The growing opportunities for pharmacists in aspects of patient care – along with the required advanced training to go with it – accompany a nationwide shortage of primary care physicians as millions of Americans enter the health care system following the implementation of the Affordable Care Act.

USF’s pharmacy students, set to graduate this spring, plan to ride that wave as they pursue their goals and passions.

Shafaat Pirani, 26, has all his hopes in one place for the Match by listing just one preference – a major university-affiliated medical center on the West Coast. His interests include a combination of pharmacogenomics (or the study of the role of genetics in drug response), oncology and psychiatry.

If he doesn’t get matched with his preference, Pirani, like his classmates, plans to enter what’s called the “scramble” – when unmatched applicants and programs seek each other out.




“We’re committed to a residency,” Pirani said of himself and his fellow students.

He believes the training would help make him a better overall clinician in the future as well as pave the way for a possible teaching position. While he always knew he wanted to enter the health and medical field, he decided upon pharmacy after spending time more than a dozen years ago in the hospital with his grandfather, who suffered from diabetes and hypertension. Pirani watched as a pharmacist entered the hospital room to discuss his grandfather’s various medications with his grandmother. He said he started to see the large roll pharmacists play in patient care.

Years later, after already placing a deposit on a northern pharmacy program, he had a brief encounter with Dr. Sneed.

“It changed my life,” he said of that 20-minute conversation that convinced him to come to USF and its new College of Pharmacy. He sensed Dr. Sneed’s pioneering spirit regarding the future of pharmacy. “He’s a visionary.”

Ahead of the Match, Pirani was calming his nerves by staying busy with his rotations at Lakeland Regional Medical Center and a weekend job at a pharmacy in Clearwater.



Athar Naif, 27, also was distracting herself with rotations at the new Morsani Center’s Pharmacy Plus and studying for board exams, trying to put the Match out of her mind until the announcements. Having interviewed at eight locations, she ranked five on her Match list of preferences – including a top-tier out-of-state teaching hospital, and several community hospitals in Central Florida.

“It’s exciting and nerve-racking at the same time,” she said.

Naif was offered a job at a major pharmacy chain, but she declined in order to pursue a residency and further training. One day she wants to work with transplant patients, both with the medications in preparation for transplant procedures as well as the life-time patient care through medications afterward.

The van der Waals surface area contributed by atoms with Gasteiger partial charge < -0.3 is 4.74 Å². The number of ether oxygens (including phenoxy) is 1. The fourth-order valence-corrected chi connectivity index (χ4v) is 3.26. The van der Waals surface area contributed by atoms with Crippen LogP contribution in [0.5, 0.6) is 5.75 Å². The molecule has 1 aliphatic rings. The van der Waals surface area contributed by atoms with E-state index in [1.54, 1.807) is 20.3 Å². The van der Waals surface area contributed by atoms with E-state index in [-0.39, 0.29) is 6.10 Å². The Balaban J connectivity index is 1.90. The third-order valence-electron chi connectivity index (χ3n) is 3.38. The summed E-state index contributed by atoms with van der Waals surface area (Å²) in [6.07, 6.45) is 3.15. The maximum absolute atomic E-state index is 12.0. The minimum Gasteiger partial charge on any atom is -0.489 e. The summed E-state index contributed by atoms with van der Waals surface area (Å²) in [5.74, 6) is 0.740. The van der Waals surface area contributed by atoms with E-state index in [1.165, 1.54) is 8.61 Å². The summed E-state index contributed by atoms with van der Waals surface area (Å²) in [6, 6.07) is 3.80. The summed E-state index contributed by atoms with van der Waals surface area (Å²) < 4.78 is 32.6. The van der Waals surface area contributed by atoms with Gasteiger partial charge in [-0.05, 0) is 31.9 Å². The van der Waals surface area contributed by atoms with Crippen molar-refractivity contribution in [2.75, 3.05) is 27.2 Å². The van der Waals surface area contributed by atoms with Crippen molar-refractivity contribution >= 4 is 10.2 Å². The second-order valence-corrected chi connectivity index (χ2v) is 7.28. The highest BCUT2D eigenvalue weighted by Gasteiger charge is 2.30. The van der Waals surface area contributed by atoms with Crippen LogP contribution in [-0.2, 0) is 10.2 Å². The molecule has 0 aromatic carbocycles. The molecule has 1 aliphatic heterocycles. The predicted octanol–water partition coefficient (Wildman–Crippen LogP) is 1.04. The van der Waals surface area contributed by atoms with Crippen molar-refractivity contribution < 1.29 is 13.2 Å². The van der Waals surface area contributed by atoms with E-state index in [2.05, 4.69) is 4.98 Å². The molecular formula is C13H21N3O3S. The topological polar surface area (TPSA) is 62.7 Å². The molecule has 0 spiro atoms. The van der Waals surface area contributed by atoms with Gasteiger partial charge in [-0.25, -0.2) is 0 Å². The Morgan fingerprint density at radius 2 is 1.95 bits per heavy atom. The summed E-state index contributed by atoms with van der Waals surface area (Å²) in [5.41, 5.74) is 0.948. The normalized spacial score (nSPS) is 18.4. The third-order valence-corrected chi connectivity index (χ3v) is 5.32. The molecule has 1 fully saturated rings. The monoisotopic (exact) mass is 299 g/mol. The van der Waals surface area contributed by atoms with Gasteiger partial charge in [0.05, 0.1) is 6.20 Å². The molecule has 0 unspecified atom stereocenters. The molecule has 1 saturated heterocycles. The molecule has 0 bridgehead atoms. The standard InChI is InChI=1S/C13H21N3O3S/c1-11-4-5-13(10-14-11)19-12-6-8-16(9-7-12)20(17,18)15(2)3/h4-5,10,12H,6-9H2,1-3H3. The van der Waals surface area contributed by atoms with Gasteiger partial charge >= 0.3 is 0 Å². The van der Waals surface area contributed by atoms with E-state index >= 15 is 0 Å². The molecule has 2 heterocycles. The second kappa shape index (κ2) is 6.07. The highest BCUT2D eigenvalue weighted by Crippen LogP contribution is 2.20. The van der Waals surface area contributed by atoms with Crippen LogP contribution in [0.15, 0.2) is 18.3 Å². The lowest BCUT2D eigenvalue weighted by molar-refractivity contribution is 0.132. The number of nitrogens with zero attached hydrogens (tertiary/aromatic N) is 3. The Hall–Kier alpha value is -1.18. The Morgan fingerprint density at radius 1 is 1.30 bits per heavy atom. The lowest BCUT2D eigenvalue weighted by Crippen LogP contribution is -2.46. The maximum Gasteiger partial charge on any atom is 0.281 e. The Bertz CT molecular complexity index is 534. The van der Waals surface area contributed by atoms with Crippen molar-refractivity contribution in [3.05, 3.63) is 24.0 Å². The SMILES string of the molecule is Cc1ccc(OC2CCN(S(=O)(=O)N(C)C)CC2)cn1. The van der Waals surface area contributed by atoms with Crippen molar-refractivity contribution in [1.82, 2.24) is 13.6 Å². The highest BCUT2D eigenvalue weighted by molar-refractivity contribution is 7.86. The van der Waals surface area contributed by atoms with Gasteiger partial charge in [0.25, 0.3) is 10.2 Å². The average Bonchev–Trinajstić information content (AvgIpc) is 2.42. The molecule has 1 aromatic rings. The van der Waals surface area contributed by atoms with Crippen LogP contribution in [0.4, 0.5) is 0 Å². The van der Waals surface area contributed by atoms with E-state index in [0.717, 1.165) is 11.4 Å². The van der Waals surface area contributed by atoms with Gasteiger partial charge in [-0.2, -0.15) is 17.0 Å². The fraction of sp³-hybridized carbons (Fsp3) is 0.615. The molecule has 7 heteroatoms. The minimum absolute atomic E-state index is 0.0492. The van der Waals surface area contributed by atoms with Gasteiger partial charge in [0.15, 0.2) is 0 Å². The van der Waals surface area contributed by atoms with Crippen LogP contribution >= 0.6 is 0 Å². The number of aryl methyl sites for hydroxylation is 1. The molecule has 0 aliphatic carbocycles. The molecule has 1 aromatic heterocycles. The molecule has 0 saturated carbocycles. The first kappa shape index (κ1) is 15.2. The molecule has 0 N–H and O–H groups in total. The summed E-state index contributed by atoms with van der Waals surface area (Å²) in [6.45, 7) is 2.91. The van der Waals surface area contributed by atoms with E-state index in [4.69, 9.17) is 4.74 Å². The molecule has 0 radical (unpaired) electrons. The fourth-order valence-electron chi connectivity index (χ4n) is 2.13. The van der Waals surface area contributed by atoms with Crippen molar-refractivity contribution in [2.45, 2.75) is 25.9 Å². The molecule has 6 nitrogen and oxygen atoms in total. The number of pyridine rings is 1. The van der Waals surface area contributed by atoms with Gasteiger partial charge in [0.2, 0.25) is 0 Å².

“In the end, wherever I end up going, it will be a good experience,” she said. “I’m putting my faith in the Match program.”

Nathan Seligson, 26, hopes to one day combine research and clinical care, possibly either through an academic medical center or through the pharmaceutical industry. His interests at the moment are in pharmacogenomics, pharmacokinetics and oncology.

The residency experience, he believes, gives young pharmacists the opportunity to hone clinical skills, applying specialized drug knowledge and patient care knowledge to a particular disease or patient population. He’s interested in designing research around patient care.

“It’s not research for the sake of research but could change clinical practice,” said Seligson, who spent six weeks on rotation at St. Jude Children’s Research Hospital. He was particularly interested in long-term effects of treatments on survivors of childhood cancers, effects that are still not largely understood. After residency training, he hopes to pursue a research fellowship.

For now, he was focusing on his rotations at Florida Hospital in Connerton and the Moffitt Cancer Center, keeping the Match out of his mind until the day of the announcements.

“I’m trying not to think about it too much,” Seligson said.

Dr. John Clark – an assistant professor who is the director of both the pharmacy residency programs and the Office of Experiential Education within the College of Pharmacy – has created an elective course on post graduate residency training. He encouraged the students to get as much training as possible and to keep striving for a residency, even if they have to enter the “scramble.”

“This is a career-changing move,” Dr. Clark said.



Photos by Eric Younghans and Klaus Herdocia, USF Health Communications and Marketing